I’ve actually been able to be picky about it, too. No, that chair won’t go well with my table. Seriously, I could have decorated another place nicely with what gets thrown away.

          It’s obscene.

          Liked by 2 people

        • A great deal of this stuff was women’s clothing. Maybe 3/4. Some kids’ stuff, but not that much men’s clothing, which tells you something right there.

          So you’ve got some poor girl in a sweatshop somewhere making this stuff that winds up being bought by women who wear it a few times and then give it to the thrift shop, who then throw it out.

          Dumpster diving rocks, but they outlaw it in some places. It’s illegal here, though I used to do it all the time. I don’t know how well it’s enforced.

          I found my hand truck in a trash bin. Imagine throwing out a perfectly good hand truck. Once I found an entire tray of orchid corsages in plastic water slips (after the local high school prom). The grocery store used to toss hundreds of dozens of long-stem roses after Valentine’s Day. Then they took to paying someone to cut up the flowers (often clearly backstock and in quite good shape) before throwing them out. Later they bought a huge elevated dumpster so no one could trash pick anymore.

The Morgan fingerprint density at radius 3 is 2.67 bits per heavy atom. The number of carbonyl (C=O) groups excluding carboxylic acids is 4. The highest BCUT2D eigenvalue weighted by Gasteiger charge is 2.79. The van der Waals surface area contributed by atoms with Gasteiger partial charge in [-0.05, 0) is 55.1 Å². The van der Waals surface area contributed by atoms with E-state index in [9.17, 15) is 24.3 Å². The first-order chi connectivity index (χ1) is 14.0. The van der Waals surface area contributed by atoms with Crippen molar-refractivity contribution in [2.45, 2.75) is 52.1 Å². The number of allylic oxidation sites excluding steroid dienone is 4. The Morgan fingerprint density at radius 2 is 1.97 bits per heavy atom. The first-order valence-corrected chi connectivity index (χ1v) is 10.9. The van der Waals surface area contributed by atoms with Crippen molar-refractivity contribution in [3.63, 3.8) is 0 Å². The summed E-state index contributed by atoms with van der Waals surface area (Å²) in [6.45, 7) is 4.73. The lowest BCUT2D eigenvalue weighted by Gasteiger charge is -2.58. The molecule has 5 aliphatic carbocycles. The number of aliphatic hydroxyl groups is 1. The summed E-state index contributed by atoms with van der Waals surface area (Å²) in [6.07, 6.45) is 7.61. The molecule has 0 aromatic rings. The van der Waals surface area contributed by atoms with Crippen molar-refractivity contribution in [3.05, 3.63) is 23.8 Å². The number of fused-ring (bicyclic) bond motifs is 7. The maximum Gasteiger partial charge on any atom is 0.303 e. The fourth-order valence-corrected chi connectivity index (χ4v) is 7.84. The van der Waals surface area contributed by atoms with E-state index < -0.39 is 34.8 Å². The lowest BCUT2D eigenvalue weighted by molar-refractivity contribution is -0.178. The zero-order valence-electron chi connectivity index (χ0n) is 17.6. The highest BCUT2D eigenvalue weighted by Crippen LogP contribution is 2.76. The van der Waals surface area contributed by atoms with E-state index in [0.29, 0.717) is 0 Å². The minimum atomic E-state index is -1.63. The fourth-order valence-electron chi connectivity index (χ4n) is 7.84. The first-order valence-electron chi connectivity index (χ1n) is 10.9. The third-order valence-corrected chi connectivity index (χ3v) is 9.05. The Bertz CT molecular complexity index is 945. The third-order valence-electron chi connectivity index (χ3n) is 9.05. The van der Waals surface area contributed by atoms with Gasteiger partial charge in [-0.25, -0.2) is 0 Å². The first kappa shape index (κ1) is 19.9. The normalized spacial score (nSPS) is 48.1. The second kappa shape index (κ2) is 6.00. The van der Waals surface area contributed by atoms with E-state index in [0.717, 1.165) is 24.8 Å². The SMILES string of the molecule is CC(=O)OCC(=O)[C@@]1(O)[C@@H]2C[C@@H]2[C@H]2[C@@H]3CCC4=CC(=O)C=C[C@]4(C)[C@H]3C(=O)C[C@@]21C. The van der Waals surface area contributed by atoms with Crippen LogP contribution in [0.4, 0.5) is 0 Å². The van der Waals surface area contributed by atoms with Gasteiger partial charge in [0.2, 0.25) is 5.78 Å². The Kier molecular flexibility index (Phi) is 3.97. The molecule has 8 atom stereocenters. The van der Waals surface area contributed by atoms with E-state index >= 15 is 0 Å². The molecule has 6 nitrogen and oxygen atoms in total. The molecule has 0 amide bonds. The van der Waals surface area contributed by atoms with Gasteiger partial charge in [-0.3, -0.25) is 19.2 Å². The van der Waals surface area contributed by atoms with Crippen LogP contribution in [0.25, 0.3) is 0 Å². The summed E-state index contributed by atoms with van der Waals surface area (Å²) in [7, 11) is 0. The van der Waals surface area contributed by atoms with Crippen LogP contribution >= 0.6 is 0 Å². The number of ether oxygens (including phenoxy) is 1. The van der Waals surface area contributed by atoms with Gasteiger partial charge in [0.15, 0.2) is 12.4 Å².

I don’t feel particularly guilty when they undercharge me for stuff there. Long as it can’t be traced back to the cashier.

          Liked by 1 person

        • And mostly sturdy stuff. I’ve had one chair break in the last two years, and I admit it was one I pulled out because it was just so darned pretty (and I plan to fix it using wood glue and a C clamp.)

          Liked by 2 people

        • This was the guy I ran the bookstore with. The bookstore wasn’t too happening, so we’d knock off in the afternoons and go back to his house where the back yard was next to the grocery store dumpster alley and sit in the back yard and watch. We didn’t try to compete with the other trash pickers who would gather at specific times when the store tended to throw stuff out, but we caught a lot of unscheduled stuff. Overall it was quite a bit more profitable than the bookstore. People think it’s gross but if you watch them you can figure out what they’re doing in a lot of cases, and something at the top of the bin that was for sale five minutes ago is perfectly safe. Mostly I was in it for the flowers, though. Plus it was a great source of produce for compost.